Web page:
Healthcare providers, small business, and individuals have filed antitrust lawsuits against Blue Cross and Blue Shield. They allege the 37 independently-owned companies that make up the Blue Cross Blue Shield Association are colluding to avoid competition, raise prices on premiums, and clamp down on payments to providers. Plaintiffs are seeking class action status.
Blue Cross and Blue Shield covers about a third of the nation. In the 1930s, doctors provided insurance under the Blue Shield name and hospitals used Blue Cross. Eventually, the names were trademarked and now companies that use the names operate within an exclusive territory–many in a single state.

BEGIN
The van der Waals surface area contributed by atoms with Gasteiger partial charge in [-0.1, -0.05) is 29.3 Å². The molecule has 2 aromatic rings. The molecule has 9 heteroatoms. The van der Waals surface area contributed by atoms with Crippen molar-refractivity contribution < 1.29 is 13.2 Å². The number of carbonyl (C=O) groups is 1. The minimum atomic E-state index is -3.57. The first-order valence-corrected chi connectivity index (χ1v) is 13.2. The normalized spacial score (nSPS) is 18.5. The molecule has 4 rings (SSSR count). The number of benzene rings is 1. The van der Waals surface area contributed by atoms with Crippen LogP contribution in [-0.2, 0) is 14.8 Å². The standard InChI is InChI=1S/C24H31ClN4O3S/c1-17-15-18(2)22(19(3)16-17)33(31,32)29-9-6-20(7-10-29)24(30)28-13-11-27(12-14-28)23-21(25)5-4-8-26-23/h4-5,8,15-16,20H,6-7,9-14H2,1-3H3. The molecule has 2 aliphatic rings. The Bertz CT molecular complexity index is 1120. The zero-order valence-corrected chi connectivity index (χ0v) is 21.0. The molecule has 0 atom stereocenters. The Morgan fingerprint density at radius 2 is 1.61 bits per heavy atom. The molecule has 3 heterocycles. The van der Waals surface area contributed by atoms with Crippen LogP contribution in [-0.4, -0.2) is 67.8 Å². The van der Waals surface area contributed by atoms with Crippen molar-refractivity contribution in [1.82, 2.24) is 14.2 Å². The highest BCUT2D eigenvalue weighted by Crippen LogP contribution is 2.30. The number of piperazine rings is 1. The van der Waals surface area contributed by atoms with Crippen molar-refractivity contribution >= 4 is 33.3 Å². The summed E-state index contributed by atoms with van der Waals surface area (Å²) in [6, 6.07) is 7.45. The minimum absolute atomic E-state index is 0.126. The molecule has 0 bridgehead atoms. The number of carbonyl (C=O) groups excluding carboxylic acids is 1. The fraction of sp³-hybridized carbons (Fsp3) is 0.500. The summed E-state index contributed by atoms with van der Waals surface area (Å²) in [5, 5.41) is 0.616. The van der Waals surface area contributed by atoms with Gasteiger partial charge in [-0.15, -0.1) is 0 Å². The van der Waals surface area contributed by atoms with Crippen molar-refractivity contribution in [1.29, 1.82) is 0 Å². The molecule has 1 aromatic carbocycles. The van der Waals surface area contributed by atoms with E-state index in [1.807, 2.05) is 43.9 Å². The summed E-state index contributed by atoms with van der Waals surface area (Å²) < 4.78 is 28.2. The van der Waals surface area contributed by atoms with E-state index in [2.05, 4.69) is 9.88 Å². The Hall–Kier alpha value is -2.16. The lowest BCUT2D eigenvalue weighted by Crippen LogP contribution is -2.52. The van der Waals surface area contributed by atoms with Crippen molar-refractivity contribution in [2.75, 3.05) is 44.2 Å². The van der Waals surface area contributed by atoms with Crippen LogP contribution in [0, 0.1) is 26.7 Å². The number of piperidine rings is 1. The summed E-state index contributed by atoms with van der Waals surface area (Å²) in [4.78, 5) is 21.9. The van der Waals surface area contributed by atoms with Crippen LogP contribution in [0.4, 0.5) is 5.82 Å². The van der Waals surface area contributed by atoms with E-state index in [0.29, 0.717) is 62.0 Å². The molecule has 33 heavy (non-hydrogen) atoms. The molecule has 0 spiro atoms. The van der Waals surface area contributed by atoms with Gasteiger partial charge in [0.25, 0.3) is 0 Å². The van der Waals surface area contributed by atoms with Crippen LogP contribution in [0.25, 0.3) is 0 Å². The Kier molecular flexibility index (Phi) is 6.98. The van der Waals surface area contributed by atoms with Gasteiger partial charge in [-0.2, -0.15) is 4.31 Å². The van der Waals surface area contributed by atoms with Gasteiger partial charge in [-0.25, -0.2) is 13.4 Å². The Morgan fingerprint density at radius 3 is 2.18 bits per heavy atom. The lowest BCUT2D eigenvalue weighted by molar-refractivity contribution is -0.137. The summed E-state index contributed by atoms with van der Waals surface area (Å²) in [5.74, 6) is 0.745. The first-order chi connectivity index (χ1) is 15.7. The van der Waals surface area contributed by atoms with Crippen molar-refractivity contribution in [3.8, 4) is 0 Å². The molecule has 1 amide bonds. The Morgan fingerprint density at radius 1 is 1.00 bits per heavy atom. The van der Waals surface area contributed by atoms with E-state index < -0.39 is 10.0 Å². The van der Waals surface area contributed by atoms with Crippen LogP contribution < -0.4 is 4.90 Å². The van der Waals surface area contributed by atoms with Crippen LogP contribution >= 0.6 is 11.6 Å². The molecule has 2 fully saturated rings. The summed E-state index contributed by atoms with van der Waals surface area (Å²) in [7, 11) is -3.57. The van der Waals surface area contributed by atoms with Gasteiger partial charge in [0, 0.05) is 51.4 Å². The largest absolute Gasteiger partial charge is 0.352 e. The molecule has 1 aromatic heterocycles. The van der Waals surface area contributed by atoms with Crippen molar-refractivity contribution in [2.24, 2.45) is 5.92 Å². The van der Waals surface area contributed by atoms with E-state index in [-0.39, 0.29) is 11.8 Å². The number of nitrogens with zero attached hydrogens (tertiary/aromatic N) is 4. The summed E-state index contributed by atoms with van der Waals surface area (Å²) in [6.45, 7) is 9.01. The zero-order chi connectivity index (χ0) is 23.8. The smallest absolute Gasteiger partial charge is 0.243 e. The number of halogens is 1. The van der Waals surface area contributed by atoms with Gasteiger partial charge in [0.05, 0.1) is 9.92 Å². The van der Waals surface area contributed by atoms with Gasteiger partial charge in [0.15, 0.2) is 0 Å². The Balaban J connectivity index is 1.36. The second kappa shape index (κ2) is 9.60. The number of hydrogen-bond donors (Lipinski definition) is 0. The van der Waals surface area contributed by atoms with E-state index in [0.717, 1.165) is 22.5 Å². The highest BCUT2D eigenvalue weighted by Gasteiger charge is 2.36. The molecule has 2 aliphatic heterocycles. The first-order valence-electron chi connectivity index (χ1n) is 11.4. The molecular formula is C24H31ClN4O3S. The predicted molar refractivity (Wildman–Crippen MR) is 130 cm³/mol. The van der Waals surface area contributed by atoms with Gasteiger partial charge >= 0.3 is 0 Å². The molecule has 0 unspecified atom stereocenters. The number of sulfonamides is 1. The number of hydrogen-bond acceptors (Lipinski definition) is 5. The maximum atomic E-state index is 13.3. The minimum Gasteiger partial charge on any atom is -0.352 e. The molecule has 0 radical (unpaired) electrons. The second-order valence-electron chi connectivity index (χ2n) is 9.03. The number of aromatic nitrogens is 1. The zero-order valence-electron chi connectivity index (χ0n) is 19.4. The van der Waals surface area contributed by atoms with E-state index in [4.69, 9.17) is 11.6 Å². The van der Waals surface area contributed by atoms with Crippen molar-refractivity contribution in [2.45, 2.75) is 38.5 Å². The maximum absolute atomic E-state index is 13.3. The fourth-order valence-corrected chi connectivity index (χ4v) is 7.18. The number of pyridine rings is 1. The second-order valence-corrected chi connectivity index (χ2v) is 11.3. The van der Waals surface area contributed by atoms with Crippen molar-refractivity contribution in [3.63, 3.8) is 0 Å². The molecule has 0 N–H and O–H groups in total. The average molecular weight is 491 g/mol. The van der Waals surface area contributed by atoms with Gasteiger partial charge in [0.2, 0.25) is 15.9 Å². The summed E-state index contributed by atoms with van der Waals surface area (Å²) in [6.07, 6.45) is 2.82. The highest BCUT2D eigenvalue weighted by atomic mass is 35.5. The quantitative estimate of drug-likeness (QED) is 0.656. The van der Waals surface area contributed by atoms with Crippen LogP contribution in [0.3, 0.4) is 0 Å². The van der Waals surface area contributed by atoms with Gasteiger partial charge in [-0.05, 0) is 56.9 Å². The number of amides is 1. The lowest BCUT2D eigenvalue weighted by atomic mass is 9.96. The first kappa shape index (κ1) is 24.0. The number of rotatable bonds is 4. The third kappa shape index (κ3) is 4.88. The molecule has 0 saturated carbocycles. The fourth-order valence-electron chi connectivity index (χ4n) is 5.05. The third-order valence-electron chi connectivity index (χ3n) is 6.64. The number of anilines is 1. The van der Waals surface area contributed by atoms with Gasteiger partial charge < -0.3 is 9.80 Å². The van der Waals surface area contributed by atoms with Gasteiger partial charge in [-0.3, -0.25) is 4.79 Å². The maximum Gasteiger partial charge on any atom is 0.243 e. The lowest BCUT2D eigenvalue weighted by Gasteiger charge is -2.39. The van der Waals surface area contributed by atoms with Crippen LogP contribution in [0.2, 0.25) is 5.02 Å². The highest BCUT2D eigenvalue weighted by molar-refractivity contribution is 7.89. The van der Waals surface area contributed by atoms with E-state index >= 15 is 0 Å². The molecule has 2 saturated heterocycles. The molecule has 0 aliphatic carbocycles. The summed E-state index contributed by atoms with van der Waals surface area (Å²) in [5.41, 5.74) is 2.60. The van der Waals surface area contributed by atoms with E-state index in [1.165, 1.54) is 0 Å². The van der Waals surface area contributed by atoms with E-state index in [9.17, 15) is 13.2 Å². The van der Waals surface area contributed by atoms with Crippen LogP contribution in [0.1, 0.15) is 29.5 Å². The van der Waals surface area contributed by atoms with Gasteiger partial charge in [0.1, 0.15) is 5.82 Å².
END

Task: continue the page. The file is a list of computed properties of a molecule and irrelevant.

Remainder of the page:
According to a Wall Street Journal article, defendant says “its licensing deals simply codify trademark rights that date back decades and ‘do not constitute an agreement to do anything unlawful.'” They claim their model has been around for long time and has withstood government scrutiny. But plaintiffs contend this is cartel-like behavior. The model stifles competition and leads to inflated premiums.
The case will pit antitrust law against trademark rights. Plaintiffs may have a point, especially since at least in one area, California, Blue Cross and Blue Shield plans “compete directly against one another . . . where Anthem Blue Cross battles Blue Shield of California.” That fact appears to cut against defendants’ contention that the deals among licensees are only made to protect trademarks.
A district court judge has declined to dismiss the case, ruling plaintiffs “‘have alleged a viable market-allocation scheme.'”